products (Houben and Guillaud, 1994, p. 101)
60
Applications :
Unfired earth bricks and blocks can construct masonry walls, floors and ceiling in every part of the
building that can be adequately protected from water penetration and continuous high levels of moisture. Clay boards can be applied for acoustical applications and then plastered.
More specifically:
In floors as:
In walls, as:
-
Impact sound insulation and floor surface
-
Insulating floor surface with sub-structural function.
-
As external skin working as additional insulation to a massive wall.
-
Thermal mass and masonry behind cladding or rain-screen protection
-
Self-supportive infill in timber-frame construction
-
External acoustical and thermal mass walls (protected from rain) self-supported
-
Acoustical interior partition walls (no load-bearing but self-supportive)
Design Advices:
When designing with unfired earth products, basic principles should be kept in mind and good detailing is necessary for a successful adobe construction. These are mainly concerned with control of
moisture, water penetration, and therefore erosion. Unstabilised adobe and clay plasters, for minimal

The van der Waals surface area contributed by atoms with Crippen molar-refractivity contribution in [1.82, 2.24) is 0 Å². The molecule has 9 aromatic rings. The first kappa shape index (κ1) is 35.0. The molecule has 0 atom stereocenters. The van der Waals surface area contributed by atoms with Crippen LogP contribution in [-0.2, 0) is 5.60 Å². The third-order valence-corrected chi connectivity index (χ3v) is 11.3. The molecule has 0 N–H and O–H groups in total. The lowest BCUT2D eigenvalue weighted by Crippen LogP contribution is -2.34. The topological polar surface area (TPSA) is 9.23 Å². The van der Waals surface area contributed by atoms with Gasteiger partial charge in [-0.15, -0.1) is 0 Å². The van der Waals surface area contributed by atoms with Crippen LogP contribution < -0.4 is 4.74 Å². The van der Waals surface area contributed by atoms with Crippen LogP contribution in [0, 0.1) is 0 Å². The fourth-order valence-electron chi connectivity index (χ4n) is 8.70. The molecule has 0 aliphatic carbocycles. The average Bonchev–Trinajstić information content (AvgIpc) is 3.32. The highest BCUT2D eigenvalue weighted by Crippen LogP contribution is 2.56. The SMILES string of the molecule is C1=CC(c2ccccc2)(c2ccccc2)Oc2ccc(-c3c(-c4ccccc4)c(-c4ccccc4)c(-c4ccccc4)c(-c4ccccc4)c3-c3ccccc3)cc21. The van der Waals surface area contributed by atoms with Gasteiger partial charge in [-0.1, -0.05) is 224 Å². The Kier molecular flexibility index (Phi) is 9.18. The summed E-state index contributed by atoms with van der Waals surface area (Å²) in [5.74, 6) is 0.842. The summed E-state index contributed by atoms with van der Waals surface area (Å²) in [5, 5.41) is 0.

maintenance should be protected by adequate roof overhang and a waterproof foundation (Elizabeth
and Adams, 2005, p. 95). For a larger lifespan, structure should be protected from rain-water damage
which means earth structure should be protected from rain by roof overhangs (Woolley et al, 1997, p.
55). As a first design step, structure should be sited on higher ground protected from areas of standing water or possible flash flooding (Elizabeth and Adams, 2005, p. 95). The base should be made with
durable and water resistant material, and adobe structure should begin after 200-300 mm to prevent
erosion by splash-up or rising damp. In unfired earth constructions, attention to drainage its critical;
roof drainage spouts (canals) should be placed on the south side of the structure so that melting snows
and ice will dray away instead of freezing and blocking the canals with ice dams.
Adobe bricks or CEB should be laid with clay or moderately hydraulic lime mortar and finished with a
breathable plaster or wall finish such as clay or lime plaster (Lyons A., 2010, p. 17). Impermeable paints,
plasters and finish can influence severely the decay of the earth structure instead of restraining it, by
a potential risk of buildup of moisture. Water-soluble Salts can greatly affect the durability of adobe